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Late-night TV host Conan O’Brien brought national attention to BYUtv sketch comedy Studio C when his children became super-fans. Conan praised the quality of the sketches on the show, saying that the cleanliness of the humor was almost an afterthought.

But it is the conspicuous absence of questionable content that became the focus of a recent article in the Wall Street Journal which nonetheless praised the show and highlighted its growing popularity. The article is written by Bradley Olson and excerpted below. 

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Studio C has achieved sizable popularity on the internet, despite—or perhaps because of—its super-scrubbed brand of clean humor, such as a skit about a soccer goalie named Scott Sterling who accidentally, and agonizingly, blocks shots with his face.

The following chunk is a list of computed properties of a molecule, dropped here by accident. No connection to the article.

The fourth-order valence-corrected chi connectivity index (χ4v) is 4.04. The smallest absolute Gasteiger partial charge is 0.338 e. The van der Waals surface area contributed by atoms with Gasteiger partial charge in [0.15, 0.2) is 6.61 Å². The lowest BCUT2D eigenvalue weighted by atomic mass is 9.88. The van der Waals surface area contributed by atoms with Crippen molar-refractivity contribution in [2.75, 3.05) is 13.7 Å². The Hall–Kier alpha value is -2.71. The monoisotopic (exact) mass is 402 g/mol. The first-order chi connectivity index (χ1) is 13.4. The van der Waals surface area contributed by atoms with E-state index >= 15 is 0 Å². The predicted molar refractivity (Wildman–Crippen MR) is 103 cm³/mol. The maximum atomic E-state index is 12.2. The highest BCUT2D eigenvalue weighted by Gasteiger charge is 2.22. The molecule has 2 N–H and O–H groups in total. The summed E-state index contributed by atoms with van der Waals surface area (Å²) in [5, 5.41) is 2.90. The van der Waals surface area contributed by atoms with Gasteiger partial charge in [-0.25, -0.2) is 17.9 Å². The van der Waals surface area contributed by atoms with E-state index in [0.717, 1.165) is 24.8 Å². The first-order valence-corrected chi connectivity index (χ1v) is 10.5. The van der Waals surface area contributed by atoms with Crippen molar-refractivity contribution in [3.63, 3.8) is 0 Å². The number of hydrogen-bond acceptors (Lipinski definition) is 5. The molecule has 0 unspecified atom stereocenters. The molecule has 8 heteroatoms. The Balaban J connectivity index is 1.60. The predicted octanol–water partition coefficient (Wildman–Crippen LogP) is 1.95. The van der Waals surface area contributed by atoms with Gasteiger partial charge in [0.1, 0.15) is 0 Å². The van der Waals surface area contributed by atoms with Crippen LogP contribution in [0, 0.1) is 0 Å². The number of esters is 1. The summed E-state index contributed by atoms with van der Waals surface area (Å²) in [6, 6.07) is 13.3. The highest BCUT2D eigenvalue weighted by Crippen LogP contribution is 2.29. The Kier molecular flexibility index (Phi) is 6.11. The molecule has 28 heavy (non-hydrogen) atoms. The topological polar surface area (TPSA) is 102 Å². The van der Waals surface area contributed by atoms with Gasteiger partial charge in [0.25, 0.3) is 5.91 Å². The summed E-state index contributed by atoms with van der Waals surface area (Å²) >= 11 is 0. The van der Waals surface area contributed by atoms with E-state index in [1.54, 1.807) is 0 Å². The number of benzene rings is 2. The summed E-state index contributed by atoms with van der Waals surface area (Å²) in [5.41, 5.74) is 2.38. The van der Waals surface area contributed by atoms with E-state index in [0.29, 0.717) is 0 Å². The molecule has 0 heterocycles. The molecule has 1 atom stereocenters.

Working blue is out of the question for this comedy troupe. BYU, run by the Church of Jesus Christ of Latter-day Saints, has ranked as the nation’s most “Stone Cold Sober” place of higher learning for 20 straight years, according to the Princeton Review.

The performers are employees of the Provo, Utah, school and must adhere to its honor code, which includes following church principles such as eschewing smoking and avoiding coffee. Male cast members must obtain university permission to grow facial hair—dubbed a “beard card” by students.

Writers at Studio C, which launched in 2012 and began its new season this month, must avoid innuendo, cursing, politics—even the word “gosh,” because it sounds too much like “God.” Flatulence jokes don’t stand a prayer of getting past the BYU television censors. But bits like the appearance of curmudgeonly Harry Potter character Severus Snape on a “Bachelorette”-like reality show—that works.

The result: a burgeoning pop-culture phenomenon that has racked up more than 1 billion views on YouTube—about a third of the number of “Saturday Night Live.” Studio C’s success, flying in the face of comedy’s subversive ethos, is an irony not lost on university officials.

To read the full article on the Wall Street Journal, click here